The Perfect CatchBy
The “catch” in rowing occurs when the oar blades enter the water to start the stroke. A successful catch requires squaring your blades and dropping them cleanly into the water before beginning to pull.
The perfect catch is crisp. Then you must “stay connected,” pulling your blades evenly and with steady pressure through the water. If you do, you’ll feel power flow from you through the blades to the boat. If not, you’ll either wash out (i.e., the blades come out of the water mid-stroke), or you’ll go too deep. Either way, you’ll rock the boat (literally).
As management accounting and finance professionals, we must also strive for the “perfect catch” and “staying connected.” Specifically, we should prioritize meeting new people and expanding our network (the “perfect catch”) and then building and strengthening these relationships over time (“staying connected”). It starts in college, when we have the opportunity to establish lifetime bonds with peers and professors. Throughout our career, we’ll engage with many people, including team members, cross-functional partners, vendors, customers, and others. Each contact could become a strong professional ally, even a friend. We can also expand our network by joining professional associations such as IMA®, volunteering at other nonprofit organizations, and enjoying our hobbies. By making and deepening relationships over time, we increase the probability of professional success and personal happiness.
I’ve seen firsthand the power of relationships in action. Shortly before leaving Campbell Soup Company, I knew I was ready for a change, but a change to what? To answer this question, I tapped into my network of IMA friends. They were CFOs, CEOs, consultants, and board directors. They represented a mix of industries and public, private, and nonprofit organizations. By learning about their career journeys, I clarified that my career goal was to become CFO of a small to midsize private company. These friends also helped prepare me for the search process, providing advice on my résumé, my “elevator speech,” and how to prepare for interviews. Their input was invaluable.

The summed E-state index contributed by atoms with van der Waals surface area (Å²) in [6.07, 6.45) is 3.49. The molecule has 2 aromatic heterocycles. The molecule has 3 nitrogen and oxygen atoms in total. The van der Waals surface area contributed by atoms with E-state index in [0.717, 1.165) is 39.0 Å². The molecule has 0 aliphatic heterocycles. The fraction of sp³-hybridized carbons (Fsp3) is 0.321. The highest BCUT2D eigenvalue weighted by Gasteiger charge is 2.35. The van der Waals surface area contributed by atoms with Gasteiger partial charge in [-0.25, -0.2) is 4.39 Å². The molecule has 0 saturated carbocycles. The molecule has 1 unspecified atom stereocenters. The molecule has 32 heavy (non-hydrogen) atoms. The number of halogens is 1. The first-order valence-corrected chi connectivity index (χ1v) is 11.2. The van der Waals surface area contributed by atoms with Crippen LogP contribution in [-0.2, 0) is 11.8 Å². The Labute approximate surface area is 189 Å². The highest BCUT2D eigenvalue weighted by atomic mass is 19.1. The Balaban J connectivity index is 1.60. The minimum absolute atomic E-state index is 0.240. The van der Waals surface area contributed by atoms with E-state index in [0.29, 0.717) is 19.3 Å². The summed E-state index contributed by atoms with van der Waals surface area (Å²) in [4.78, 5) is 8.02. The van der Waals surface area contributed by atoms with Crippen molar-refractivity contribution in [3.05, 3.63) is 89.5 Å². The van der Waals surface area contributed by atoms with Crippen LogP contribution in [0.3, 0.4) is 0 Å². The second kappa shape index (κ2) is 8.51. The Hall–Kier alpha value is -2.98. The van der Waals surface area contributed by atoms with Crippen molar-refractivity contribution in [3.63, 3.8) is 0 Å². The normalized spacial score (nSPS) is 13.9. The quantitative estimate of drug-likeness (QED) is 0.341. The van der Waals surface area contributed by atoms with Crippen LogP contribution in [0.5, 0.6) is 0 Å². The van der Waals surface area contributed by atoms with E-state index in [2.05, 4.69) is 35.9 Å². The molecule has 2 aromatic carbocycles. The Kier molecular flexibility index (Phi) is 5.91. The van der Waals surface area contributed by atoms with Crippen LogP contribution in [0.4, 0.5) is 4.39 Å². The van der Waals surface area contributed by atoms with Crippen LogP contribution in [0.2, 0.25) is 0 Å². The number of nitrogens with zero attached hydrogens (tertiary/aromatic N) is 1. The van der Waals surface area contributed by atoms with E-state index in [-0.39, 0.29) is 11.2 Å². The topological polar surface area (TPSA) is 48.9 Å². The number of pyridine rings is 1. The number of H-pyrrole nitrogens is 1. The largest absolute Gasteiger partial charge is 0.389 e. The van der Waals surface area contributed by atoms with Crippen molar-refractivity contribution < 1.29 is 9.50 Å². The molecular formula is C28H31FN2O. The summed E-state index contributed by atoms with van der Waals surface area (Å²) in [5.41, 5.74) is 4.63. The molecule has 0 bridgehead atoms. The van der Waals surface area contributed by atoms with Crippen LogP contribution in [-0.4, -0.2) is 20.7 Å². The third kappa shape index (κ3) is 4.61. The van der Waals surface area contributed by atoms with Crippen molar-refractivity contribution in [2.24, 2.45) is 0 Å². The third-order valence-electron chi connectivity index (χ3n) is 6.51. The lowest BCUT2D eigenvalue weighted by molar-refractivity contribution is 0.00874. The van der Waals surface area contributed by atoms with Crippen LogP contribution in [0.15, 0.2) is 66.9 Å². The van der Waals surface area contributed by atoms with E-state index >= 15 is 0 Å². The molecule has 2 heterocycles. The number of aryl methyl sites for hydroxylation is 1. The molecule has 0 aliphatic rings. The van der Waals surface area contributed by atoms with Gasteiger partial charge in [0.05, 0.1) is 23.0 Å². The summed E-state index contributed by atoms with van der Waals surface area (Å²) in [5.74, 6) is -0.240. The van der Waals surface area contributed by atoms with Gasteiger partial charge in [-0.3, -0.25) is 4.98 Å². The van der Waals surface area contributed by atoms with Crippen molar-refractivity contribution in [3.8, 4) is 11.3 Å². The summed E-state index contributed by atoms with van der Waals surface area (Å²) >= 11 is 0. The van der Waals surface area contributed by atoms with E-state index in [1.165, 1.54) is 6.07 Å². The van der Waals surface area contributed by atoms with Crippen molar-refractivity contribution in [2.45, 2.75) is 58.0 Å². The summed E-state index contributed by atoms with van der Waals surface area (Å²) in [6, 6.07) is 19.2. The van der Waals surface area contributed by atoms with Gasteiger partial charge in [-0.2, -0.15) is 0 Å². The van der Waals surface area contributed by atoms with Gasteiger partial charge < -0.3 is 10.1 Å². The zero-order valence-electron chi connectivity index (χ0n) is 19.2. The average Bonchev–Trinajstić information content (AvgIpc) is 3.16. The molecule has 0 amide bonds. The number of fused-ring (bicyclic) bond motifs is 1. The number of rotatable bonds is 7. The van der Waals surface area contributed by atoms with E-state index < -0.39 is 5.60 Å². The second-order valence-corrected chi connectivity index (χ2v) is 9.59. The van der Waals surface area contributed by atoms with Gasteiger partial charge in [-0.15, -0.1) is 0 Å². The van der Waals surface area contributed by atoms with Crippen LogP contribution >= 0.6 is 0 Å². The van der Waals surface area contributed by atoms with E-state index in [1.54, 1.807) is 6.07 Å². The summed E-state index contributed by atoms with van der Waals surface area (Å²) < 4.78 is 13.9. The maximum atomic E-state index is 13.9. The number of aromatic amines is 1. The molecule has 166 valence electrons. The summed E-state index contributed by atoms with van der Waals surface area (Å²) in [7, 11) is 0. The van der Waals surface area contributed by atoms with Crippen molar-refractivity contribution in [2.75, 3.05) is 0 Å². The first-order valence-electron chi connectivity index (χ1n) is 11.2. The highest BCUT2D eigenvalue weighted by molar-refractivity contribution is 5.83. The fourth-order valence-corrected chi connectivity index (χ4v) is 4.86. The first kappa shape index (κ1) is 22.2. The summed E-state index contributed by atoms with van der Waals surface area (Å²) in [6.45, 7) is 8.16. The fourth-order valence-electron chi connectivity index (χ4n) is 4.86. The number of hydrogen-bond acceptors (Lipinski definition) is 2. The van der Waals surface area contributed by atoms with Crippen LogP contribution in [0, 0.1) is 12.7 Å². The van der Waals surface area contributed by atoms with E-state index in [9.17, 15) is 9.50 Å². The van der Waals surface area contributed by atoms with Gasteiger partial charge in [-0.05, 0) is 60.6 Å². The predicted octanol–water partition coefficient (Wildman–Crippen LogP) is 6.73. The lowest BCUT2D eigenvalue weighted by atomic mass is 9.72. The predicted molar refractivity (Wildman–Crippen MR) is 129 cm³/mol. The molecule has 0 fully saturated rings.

While I was tapping into my IMA network, I also was focused on developing my professional network in northwest Ohio. Our kids were entering high school, so my wife and I didn’t want to relocate. Then, one day, I received an out-of-the-blue call from the chair of the PTI Group of Companies. She said they needed a CFO, and someone recommended that she talk to me. After I was hired, I learned that four others in my network also had recommended me and that I was the only candidate considered. Relationships matter!
As an IMA member, you have access to a network of nearly 140,000 professionals around the world. I encourage you to leverage this network. Using LinkedIn is a great way to do so. When sending an invitation, though, I strongly recommend adding a personal message (e.g., “Steve, I saw your column in SF, and I’d love to connect”). Doing so is best practice. So, work on that perfect catch and staying connected!